Ever since the Supreme Court ruled organized prayer and Bible study in public schools unconstitutional in the early 1960s, conservative Christians have been trying to re-enter the secular arena.
Take Lemon v. Kurtzman (1971). The case, The New York Times wrote last year, "...challenged a 1968 Pennsylvania law that reimbursed religious schools for some expenses, including teachers' salaries and textbooks, so long as they related to instruction on secular subjects also taught in the public schools. Chief Justice Warren E. Burger ... said the law violated the First Amendment's prohibition of government establishment of religion. The ruling set out what came to be known as the Lemon test, which requires courts to consider whether the challenged government practice has a secular purpose, whether its primary effect is to advance or inhibit religion, and whether it fosters excessive government entanglement with religion."
Monday's 5-4 ruling by the Court upholding prayer at government meetings may have stretched the Lemon test.
Writing for the majority, Justice Anthony Kennedy said the prayers offered at a town council meeting in Greece, New York, are ceremonial and in keeping with the nation's traditions.
If prayer is largely "ceremonial" and "traditional" then it has lost all meaning. One might as well chant "2-4-6-8 who do we appreciate!"
Since 1999, the Greece town council has opened a majority of their meetings with Christian prayers. Two people recently complained about the sectarian nature of the prayers and filed a lawsuit. In response, the town council began inviting members of other faiths to pray. These included a Jewish layman, a Wiccan priestess and the chairman of the local Baha'i congregation. Each faith has a different, even competing concept of God, which dilutes, at least for Christians, the purpose of praying before council meetings.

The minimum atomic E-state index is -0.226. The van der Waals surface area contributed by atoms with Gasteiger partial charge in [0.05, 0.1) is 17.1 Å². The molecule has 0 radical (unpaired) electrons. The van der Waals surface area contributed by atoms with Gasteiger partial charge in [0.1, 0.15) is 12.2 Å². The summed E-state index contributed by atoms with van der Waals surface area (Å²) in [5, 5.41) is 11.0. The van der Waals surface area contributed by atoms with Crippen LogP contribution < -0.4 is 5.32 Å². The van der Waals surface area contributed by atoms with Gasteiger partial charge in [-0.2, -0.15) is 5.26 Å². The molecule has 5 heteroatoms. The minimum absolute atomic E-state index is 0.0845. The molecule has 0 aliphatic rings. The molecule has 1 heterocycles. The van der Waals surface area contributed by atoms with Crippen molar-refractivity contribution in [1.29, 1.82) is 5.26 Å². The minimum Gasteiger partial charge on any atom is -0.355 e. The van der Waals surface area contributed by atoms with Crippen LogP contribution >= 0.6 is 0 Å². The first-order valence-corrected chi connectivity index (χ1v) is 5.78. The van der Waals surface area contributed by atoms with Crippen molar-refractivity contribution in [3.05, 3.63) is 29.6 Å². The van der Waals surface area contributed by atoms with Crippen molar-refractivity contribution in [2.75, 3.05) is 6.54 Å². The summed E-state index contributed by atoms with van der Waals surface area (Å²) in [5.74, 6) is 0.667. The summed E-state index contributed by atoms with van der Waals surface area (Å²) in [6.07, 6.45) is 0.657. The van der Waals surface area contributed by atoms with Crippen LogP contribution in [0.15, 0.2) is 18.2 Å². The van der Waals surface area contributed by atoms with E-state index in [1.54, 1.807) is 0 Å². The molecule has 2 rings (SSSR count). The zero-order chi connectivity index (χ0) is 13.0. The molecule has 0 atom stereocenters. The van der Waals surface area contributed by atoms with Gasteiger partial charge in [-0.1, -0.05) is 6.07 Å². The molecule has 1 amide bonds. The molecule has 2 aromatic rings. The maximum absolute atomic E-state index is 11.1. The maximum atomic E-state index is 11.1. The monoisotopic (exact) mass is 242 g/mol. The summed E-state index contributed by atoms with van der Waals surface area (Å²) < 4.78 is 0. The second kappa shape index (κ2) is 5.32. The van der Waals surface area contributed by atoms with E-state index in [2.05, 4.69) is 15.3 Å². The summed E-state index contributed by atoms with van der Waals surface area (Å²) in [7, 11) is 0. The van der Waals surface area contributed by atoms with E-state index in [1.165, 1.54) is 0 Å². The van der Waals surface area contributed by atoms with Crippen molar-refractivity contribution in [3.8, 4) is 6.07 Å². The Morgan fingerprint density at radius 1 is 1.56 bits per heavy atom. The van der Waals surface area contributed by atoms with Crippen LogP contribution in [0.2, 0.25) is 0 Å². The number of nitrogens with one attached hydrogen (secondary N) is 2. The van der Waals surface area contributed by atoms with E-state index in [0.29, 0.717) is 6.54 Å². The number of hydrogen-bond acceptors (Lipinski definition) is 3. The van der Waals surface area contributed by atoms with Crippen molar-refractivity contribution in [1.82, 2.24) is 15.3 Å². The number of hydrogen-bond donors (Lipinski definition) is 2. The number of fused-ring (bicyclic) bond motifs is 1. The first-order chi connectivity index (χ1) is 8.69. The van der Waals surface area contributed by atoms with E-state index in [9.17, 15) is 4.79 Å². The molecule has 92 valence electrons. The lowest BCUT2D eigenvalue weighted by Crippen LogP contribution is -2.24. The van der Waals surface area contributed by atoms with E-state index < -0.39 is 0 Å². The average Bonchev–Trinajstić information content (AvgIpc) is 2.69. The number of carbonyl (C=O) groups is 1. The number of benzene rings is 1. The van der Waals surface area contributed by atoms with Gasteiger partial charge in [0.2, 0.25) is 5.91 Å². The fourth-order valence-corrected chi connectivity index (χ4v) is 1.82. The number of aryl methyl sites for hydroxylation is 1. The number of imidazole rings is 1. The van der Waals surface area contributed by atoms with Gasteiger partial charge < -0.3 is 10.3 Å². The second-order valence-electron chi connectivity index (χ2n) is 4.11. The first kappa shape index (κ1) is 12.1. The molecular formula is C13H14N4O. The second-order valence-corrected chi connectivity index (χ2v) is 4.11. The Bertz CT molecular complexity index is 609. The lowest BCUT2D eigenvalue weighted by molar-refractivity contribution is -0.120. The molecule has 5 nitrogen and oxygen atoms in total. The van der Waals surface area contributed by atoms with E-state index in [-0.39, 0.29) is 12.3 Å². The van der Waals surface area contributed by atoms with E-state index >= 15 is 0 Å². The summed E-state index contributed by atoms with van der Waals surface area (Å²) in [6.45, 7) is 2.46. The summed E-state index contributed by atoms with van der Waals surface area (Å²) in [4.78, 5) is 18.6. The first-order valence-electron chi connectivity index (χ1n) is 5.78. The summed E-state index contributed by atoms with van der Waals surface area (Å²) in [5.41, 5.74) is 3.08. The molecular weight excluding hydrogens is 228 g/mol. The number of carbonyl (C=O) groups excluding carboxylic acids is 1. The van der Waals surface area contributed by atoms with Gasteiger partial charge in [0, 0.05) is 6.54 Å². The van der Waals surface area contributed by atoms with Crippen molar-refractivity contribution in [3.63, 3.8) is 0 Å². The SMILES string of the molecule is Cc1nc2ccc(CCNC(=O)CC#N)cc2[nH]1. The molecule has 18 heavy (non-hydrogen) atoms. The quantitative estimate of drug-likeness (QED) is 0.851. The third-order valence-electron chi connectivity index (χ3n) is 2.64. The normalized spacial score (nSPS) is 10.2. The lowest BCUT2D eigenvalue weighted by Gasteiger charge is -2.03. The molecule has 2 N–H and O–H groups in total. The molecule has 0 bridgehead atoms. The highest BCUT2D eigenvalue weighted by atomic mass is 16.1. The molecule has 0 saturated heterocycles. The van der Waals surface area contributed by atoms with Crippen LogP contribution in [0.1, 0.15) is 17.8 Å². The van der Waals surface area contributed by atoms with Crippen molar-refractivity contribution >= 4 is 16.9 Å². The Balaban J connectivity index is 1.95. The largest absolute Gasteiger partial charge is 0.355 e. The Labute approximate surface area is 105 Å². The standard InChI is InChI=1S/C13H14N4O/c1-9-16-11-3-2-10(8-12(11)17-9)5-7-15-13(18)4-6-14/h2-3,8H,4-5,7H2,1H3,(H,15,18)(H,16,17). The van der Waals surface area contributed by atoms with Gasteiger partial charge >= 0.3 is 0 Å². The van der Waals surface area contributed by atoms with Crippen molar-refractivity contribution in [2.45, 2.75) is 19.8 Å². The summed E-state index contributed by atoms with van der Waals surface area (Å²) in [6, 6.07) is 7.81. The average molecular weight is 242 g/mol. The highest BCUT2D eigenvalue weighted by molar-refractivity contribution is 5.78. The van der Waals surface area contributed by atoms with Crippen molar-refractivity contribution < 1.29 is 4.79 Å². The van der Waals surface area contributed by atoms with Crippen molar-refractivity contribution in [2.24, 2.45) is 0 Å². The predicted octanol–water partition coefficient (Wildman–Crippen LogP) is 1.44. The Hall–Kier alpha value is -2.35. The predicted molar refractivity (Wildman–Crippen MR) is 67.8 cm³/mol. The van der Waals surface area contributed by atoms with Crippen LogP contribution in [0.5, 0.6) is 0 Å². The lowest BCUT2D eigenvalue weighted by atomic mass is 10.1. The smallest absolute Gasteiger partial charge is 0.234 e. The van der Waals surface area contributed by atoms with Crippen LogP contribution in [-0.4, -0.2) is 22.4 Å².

This case reinforces what the Founders had in mind when they wrote the First Amendment. Having experienced the negative effects on religion from a state church in England, they sought to prevent government from meddling in religion in America. They struck a brilliant balance in the establishment and free exercise clauses. Government would not establish a state church and believers (and nonbelievers) could freely exercise their personal faith (or lack thereof).
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